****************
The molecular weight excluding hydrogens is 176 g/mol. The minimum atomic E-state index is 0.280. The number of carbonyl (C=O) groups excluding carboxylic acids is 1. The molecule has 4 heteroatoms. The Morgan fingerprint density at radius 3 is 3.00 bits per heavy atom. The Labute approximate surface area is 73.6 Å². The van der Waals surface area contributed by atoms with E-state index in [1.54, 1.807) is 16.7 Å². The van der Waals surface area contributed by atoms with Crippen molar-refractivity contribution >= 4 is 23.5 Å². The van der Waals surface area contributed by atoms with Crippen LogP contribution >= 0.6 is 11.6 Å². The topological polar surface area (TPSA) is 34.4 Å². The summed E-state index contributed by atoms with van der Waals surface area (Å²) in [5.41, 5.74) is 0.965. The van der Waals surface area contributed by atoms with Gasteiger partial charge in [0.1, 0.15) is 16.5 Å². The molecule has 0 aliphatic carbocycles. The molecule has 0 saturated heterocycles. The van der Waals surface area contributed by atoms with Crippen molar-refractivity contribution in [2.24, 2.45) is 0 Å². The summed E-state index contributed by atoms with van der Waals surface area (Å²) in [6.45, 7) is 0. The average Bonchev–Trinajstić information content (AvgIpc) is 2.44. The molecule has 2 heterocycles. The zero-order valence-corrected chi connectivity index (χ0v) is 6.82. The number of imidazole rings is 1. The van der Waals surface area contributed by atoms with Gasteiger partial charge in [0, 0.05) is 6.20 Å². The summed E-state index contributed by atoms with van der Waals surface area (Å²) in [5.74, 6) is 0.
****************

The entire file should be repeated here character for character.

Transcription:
The molecular weight excluding hydrogens is 176 g/mol. The minimum atomic E-state index is 0.280. The number of carbonyl (C=O) groups excluding carboxylic acids is 1. The molecule has 4 heteroatoms. The Morgan fingerprint density at radius 3 is 3.00 bits per heavy atom. The Labute approximate surface area is 73.6 Å². The van der Waals surface area contributed by atoms with E-state index in [1.54, 1.807) is 16.7 Å². The van der Waals surface area contributed by atoms with Crippen molar-refractivity contribution >= 4 is 23.5 Å². The van der Waals surface area contributed by atoms with Crippen LogP contribution >= 0.6 is 11.6 Å². The topological polar surface area (TPSA) is 34.4 Å². The summed E-state index contributed by atoms with van der Waals surface area (Å²) in [5.41, 5.74) is 0.965. The van der Waals surface area contributed by atoms with Gasteiger partial charge in [0.1, 0.15) is 16.5 Å². The molecule has 0 aliphatic carbocycles. The molecule has 0 saturated heterocycles. The van der Waals surface area contributed by atoms with Crippen molar-refractivity contribution in [2.24, 2.45) is 0 Å². The summed E-state index contributed by atoms with van der Waals surface area (Å²) in [6.45, 7) is 0. The average Bonchev–Trinajstić information content (AvgIpc) is 2.44. The molecule has 2 heterocycles. The zero-order valence-corrected chi connectivity index (χ0v) is 6.82. The number of imidazole rings is 1. The van der Waals surface area contributed by atoms with Gasteiger partial charge in [0, 0.05) is 6.20 Å². The summed E-state index contributed by atoms with van der Waals surface area (Å²) in [5.74, 6) is 0.